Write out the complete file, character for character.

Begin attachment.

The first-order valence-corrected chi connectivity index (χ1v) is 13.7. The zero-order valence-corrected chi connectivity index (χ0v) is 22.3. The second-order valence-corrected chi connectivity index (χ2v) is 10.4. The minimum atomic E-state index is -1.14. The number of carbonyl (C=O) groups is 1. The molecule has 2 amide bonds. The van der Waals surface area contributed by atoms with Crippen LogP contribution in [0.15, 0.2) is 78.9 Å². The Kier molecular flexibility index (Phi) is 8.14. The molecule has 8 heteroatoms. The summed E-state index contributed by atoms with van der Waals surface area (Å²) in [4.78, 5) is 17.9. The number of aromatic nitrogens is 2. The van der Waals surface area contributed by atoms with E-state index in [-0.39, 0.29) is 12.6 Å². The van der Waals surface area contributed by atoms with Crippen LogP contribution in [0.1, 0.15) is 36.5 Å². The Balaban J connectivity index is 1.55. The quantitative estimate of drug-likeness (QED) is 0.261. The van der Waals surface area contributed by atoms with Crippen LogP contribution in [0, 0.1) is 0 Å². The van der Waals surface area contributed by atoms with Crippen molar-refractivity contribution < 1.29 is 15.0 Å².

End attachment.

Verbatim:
The first-order valence-corrected chi connectivity index (χ1v) is 13.7. The zero-order valence-corrected chi connectivity index (χ0v) is 22.3. The second-order valence-corrected chi connectivity index (χ2v) is 10.4. The minimum atomic E-state index is -1.14. The number of carbonyl (C=O) groups is 1. The molecule has 2 amide bonds. The van der Waals surface area contributed by atoms with Crippen LogP contribution in [0.15, 0.2) is 78.9 Å². The Kier molecular flexibility index (Phi) is 8.14. The molecule has 8 heteroatoms. The summed E-state index contributed by atoms with van der Waals surface area (Å²) in [4.78, 5) is 17.9. The number of aromatic nitrogens is 2. The van der Waals surface area contributed by atoms with E-state index in [-0.39, 0.29) is 12.6 Å². The van der Waals surface area contributed by atoms with Crippen LogP contribution in [0.1, 0.15) is 36.5 Å². The Balaban J connectivity index is 1.55. The quantitative estimate of drug-likeness (QED) is 0.261. The van der Waals surface area contributed by atoms with Crippen LogP contribution in [0, 0.1) is 0 Å². The van der Waals surface area contributed by atoms with Crippen molar-refractivity contribution < 1.29 is 15.0 Å².